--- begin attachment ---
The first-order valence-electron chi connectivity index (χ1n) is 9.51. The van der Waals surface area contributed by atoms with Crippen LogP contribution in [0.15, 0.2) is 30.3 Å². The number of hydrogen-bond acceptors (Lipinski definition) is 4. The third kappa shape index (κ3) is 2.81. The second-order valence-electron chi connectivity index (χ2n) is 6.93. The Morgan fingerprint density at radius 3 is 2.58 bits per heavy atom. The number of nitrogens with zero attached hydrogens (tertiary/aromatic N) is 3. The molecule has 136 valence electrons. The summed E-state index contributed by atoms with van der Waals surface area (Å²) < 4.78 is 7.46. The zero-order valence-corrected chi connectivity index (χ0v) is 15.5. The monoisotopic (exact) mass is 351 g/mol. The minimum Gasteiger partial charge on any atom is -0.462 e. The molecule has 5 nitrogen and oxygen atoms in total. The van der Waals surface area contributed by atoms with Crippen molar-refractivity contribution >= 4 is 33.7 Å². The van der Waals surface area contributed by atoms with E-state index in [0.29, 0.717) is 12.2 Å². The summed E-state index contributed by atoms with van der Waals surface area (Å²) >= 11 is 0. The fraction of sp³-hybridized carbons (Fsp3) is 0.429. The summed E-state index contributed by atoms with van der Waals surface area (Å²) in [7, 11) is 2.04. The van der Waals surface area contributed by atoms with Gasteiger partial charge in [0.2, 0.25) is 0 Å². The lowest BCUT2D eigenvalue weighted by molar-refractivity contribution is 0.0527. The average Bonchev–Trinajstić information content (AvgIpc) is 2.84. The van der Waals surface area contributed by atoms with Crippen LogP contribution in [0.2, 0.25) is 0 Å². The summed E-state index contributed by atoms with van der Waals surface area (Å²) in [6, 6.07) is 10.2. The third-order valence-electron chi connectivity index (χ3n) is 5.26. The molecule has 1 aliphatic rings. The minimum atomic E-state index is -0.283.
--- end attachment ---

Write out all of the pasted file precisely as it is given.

The first-order valence-electron chi connectivity index (χ1n) is 9.51. The van der Waals surface area contributed by atoms with Crippen LogP contribution in [0.15, 0.2) is 30.3 Å². The number of hydrogen-bond acceptors (Lipinski definition) is 4. The third kappa shape index (κ3) is 2.81. The second-order valence-electron chi connectivity index (χ2n) is 6.93. The Morgan fingerprint density at radius 3 is 2.58 bits per heavy atom. The number of nitrogens with zero attached hydrogens (tertiary/aromatic N) is 3. The molecule has 136 valence electrons. The summed E-state index contributed by atoms with van der Waals surface area (Å²) < 4.78 is 7.46. The zero-order valence-corrected chi connectivity index (χ0v) is 15.5. The monoisotopic (exact) mass is 351 g/mol. The minimum Gasteiger partial charge on any atom is -0.462 e. The molecule has 5 nitrogen and oxygen atoms in total. The van der Waals surface area contributed by atoms with Crippen molar-refractivity contribution >= 4 is 33.7 Å². The van der Waals surface area contributed by atoms with E-state index in [0.29, 0.717) is 12.2 Å². The summed E-state index contributed by atoms with van der Waals surface area (Å²) >= 11 is 0. The fraction of sp³-hybridized carbons (Fsp3) is 0.429. The summed E-state index contributed by atoms with van der Waals surface area (Å²) in [7, 11) is 2.04. The van der Waals surface area contributed by atoms with Gasteiger partial charge in [0.2, 0.25) is 0 Å². The lowest BCUT2D eigenvalue weighted by molar-refractivity contribution is 0.0527. The average Bonchev–Trinajstić information content (AvgIpc) is 2.84. The van der Waals surface area contributed by atoms with Crippen LogP contribution in [0.2, 0.25) is 0 Å². The summed E-state index contributed by atoms with van der Waals surface area (Å²) in [6, 6.07) is 10.2. The third-order valence-electron chi connectivity index (χ3n) is 5.26. The molecule has 1 aliphatic rings. The minimum atomic E-state index is -0.283.